Greater consistency the goal for Sato in year two with Foyt

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Takuma Sato made more strides in his fourth IndyCar season, as he shifted to A.J. Foyt Racing and the No. 14 ABC Supply Co. Honda.

A seriously competitive first half included a front-row start in St. Petersburg, his first win at Long Beach and runner-up finish at Brazil, as he led the points entering the month of May at Indianapolis.

However the consistency tailed off in the second half, with only a seventh at Milwaukee (after leading a race-high 109 laps) and a pole at Houston Race 1 as major highlights.

There was enough achieved to provide hope and optimism for a better 2014. For Sato, he’ll have the comfort of entering a second season with the same team, an opportunity he’s only had once previously in his IndyCar career.

“We had a little up and down. There was some unfortunate things. Like you said, first half the season was really competitive, going everything well up until May,” Sato said at IndyCar media day in Orlando.

“I think this year obviously we’re trying to be competitive on as many circuits as possible and try to keep up all the points. That’s our target.”

The last time Sato stayed with the same team, with KV Racing from 2010 into 2011, he emerged with his best season yet in IndyCar.

That year, Sato scored his first two series poles, posted three top-five finishes and improved from 21st to 13th in the season points standings. He also improved his finishing record, going from seven of 17 races finished in 2010 to 14 of 17 in 2011, which remains the highest percentage he’s achieved thus far.

Sato was only running at the end of nine of 19 races in 2013. You figure if he can get to the flag of 14 or 15 of 18 races, he should be able to improve on his 17th place in points to the edge of the top-10.

And he does have the confidence knowing he has the outright pace to be in contention, as he enters another year working with engineer Don Halliday and the rest of the Larry Foyt-led crew.

“We know we can win the race,” Sato said. “We’ve learned a lot. It’s continually working. From first year to second year, it’s always better. I’m definitely looking forward to coming to the second season for A.J. Foyt Racing.”

Sato started the year off nicely, qualifying second at St. Petersburg last year. He and the team got an early handle on Firestone’s then-new-for-2013 compounds, and likes the opening round of the series.

“The previous year to last year, so 2012 to ’13, was the Firestone new tires made it dramatically balance, for example.  A lot of people come with a clean sheet of white paper and have to read the setup,” he explained. “Qualifying was quite exciting, getting front row.  Start of the season was fantastic.

“I like St. Pete. (It’s a good) combination of high-speed section, then going into Turn 1. The back of the track is very, very complex. Very narrow. So it’s a good combination.  Obviously St. Petersburg, I think it’s a great place to start the season. I always enjoyed it.”

Sato admitted that teams caught up rather quickly as they dialed in their setups with the new Firestones, and that negated the early pace edge.

“I think a lot of teams started catching up as the season went along. We weren’t maybe as fast as we could have been. That was a tough part of our first year. This year we continue working, should be better.”

Then, there was Long Beach, and all that the win meant for Sato, for ABC Supply, and for his home country of Japan.

“Not just my first major win in a major series, but also for the long time waiting for ABC, too.  It was a really perfect race for us,” he said. “Long Beach is one of the biggest events as a street course event, has the long history.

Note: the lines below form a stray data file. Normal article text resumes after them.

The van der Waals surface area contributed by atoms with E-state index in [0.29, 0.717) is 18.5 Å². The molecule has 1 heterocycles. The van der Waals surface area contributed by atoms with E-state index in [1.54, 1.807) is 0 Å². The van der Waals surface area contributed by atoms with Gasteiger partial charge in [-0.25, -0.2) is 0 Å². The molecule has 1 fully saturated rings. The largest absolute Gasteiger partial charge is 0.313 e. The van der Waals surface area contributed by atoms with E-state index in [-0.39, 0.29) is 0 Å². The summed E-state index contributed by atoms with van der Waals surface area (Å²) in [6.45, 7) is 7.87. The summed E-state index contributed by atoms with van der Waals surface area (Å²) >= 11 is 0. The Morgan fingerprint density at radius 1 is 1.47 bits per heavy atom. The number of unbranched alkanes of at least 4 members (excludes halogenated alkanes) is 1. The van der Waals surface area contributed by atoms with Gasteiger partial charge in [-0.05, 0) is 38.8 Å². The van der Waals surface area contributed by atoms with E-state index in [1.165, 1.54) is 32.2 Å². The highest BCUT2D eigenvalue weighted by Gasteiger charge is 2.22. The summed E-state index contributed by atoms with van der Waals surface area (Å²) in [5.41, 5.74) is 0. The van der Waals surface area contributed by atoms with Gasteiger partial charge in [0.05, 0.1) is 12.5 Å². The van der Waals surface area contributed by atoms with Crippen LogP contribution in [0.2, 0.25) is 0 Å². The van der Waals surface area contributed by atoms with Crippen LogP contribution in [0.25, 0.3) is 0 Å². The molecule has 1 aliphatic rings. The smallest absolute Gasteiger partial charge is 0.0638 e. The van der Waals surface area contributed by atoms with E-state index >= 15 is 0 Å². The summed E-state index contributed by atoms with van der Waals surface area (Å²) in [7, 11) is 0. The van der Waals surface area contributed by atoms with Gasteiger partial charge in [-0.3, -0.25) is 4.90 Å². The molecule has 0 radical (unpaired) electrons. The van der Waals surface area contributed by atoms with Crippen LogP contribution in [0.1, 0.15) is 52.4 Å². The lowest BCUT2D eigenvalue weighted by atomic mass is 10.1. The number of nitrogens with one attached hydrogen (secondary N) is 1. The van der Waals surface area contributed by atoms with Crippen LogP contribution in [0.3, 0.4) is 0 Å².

“The impact was just enormous, from the sponsors, fans, the people who cheering us. I immediately flew back to Japan after that and had a winning press conference at Tokyo. No, it definitely is one of the best days of my racing career.”

For as long as Sato has been in either Formula One or IndyCar, he’s been with Honda. So it should come as no surprise that he’d be one of the best drivers to know how to gauge the change the manufacturer makes from a single-turbo to a twin-turbo specification.

“The initial thought on the twin turbo, it’s very simple. It’s just the pickup. Very, very quick,” Sato said. “In turbine, instead of having a big single turbine, you have huge inertia to spin the turbine itself. Mechanically you pick up the good response.

“So from the transition from the front to the back of the car, it’s very naturally the torque coming through nicely. We all liked it. They’re working on peak power for the engine.  It seems to be we made a good step.”

After seasons getting acclimated to Rahal Letterman Lanigan Racing and Foyt’s teams, respectively, in the last two years, look for Sato to improve on the moments of brilliance he achieved in 2013, as he seeks a cleaner and more consistent 2014.

INDYCAR Preview – KOHLER Grand Prix

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One of the great road courses in the United States, Road America, plays host to the next round of the Verizon IndyCar Series – the KOHLER Grand Prix (Sunday June 24, 12:30 p.m. ET, NBCSN).

A staple of IndyCar between 1982 and 2007, IndyCar returned to Road America amidst great fanfare in 2016. And the two visits since its return have not disappointed.

Will Power held off a hard-charging Tony Kanaan to win in 2016, while Graham Rahal survived a thrilling battle for third to round out the podium. And last year, Scott Dixon made an outstanding outside pass on Josef Newgarden in Turn 1 to take the lead on a late-race restart, and he held on to win from there – it was also his only victory of 2017.

And if the previous road and street courses are any indication, Sunday’s race could be another thriller on the 4.048-mile road course.

Major talking points ahead of the KOHLER Grand Prix are below.

The Rise of Dixon

Scott Dixon celebrates victory in the DXC Technology 600. Photo: IndyCar

The 2018 IndyCar season is beginning look a lot like a Scott Dixon year.

After a somewhat slow start to his season, Dixon caught fire in the month of May. He finished second at the INDYCAR Grand Prix, then third at the Indianapolis 500.